By Tara Mae
Ann Lowe was an in-demand designer to high society. But even as she was sought out by eminent families, Lowe was neither properly compensated nor recognized for her work. In fact, at the height of her career, she was nearly destitute. Lowe faced a problem many other women, especially Black women encountered: she was in danger of being erased from her own narrative.
Born in Clayton, Alabama, in 1898, Lowe was the great-granddaughter of an enslaved woman and the plantation owner. Raised under the racist oppression of Jim Crow laws, both her grandmother and mother were seamstresses to the first families of Montgomery, sewing gowns for the governors’ wives and female relatives as well as other members of the upper class. Growing up, Lowe took scraps from her mother’s work to make fabric flowers, which later became a signature detail of her designs. When she was sixteen, her career was inadvertently launched by the unfortunate death of her mother. She completed the four gowns that her mother had been working on for the wife of the governor of Alabama.
Married for the first time at around 14 years old, Lowe’s husband was 10 years her senior and wanted her to focus on being a wife and mother. Initially, Lowe complied. She left him after being hired to design a wedding dress for a woman in Florida and offered a position as an in-house seamstress. Later married a second time, Lowe also attributed the breakup of that marriage to her husband’s inability to cope with her career. In 1918, Lowe and her son Arthur Lee headed North, coming to New York so Lowe could study at the S.T. Taylor Design School, a particularly impressive feat since she had not graduated from high school.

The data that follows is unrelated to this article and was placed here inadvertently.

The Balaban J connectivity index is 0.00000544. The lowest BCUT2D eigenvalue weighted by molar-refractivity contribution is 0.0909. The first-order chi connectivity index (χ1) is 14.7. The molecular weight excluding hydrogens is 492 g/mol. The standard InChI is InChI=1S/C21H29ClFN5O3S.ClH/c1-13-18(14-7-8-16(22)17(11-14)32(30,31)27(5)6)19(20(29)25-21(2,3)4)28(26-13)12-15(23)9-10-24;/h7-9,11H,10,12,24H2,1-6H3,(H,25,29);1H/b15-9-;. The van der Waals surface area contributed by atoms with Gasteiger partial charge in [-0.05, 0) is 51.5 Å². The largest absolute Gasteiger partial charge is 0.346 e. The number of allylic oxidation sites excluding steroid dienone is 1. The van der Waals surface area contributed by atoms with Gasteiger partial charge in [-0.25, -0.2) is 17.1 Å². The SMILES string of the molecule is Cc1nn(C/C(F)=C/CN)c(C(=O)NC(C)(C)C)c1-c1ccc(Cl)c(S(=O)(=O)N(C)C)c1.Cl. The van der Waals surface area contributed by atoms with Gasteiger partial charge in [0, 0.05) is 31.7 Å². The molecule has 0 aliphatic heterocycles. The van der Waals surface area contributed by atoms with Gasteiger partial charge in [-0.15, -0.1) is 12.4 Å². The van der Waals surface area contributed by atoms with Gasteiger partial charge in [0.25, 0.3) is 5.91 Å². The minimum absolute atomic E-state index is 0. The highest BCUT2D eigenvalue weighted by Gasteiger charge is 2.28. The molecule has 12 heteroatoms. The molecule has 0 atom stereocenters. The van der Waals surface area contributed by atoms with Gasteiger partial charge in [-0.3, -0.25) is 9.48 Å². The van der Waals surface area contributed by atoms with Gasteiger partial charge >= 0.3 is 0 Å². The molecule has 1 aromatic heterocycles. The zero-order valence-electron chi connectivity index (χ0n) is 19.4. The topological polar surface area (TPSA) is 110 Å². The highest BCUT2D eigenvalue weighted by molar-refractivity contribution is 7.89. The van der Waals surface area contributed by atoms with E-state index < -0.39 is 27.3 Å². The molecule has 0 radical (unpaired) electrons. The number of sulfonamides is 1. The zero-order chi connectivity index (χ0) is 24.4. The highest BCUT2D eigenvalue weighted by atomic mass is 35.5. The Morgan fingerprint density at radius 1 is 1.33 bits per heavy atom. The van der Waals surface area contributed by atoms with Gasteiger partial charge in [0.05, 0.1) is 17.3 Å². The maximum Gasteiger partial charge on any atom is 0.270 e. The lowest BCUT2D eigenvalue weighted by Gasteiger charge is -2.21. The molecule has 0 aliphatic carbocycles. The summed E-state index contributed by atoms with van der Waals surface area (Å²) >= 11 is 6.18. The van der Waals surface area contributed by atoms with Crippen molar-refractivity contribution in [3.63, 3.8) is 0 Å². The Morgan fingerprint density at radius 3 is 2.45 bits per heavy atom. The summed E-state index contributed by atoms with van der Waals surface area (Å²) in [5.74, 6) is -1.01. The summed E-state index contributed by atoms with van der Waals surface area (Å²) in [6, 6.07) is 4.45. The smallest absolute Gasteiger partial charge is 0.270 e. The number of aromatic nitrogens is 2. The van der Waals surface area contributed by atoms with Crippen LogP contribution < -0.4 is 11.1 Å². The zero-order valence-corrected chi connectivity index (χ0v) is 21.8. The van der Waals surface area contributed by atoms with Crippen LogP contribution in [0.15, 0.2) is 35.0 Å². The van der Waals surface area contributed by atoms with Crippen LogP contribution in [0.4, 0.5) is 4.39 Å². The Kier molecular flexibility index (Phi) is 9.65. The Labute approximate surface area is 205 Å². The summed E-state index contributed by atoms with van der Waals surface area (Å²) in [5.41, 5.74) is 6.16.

Apparently, she surprised school staff when she arrived. They were, until that point, reportedly unaware that she was a Black woman. Lowe was subsequently segregated: she was forced to take classes alone in a room. However her work was so remarkable that it was shown to other students as an example of excellence, and Lowe graduated early.
Following her graduation in 1919, Lowe and her son relocated to Tampa, where she opened her first dress salon in 1920. Catering to high society, the shop was a fast success, and by 1928, Lowe had saved $20,000 and returned to New York City, where she began building her brand. Having arrived on the cusp of the Great Depression, Lowe worked on commission as a seamstress and designer at some of the top department stores: Neiman Marcus, Chez Sonia, Henri Bendel, and Saks Fifth Avenue, yet was consistently unrecognized for her labor. In 1946, Olivia de Havilland wore a dress by Lowe to accept her Best Actress Oscar for her performance in To Each His Own. Lowe received no credit for the design; the name on the gown was Sonia Rosenberg.
Being snubbed both in name and payment was a chronic problem for Lowe throughout much of her career. She was not alone. Her situation was unfortunately all too common, but Lowe was resourceful. She and Arthur Lee opened a new dress shop, Ann Lowe’s Gowns, on Lexington Avenue in 1950 with the express goal of bolstering her reputation as a designer and seamstress. Wealthy clients soon became loyal customers, but Lowe was not a well-known name beyond that circle.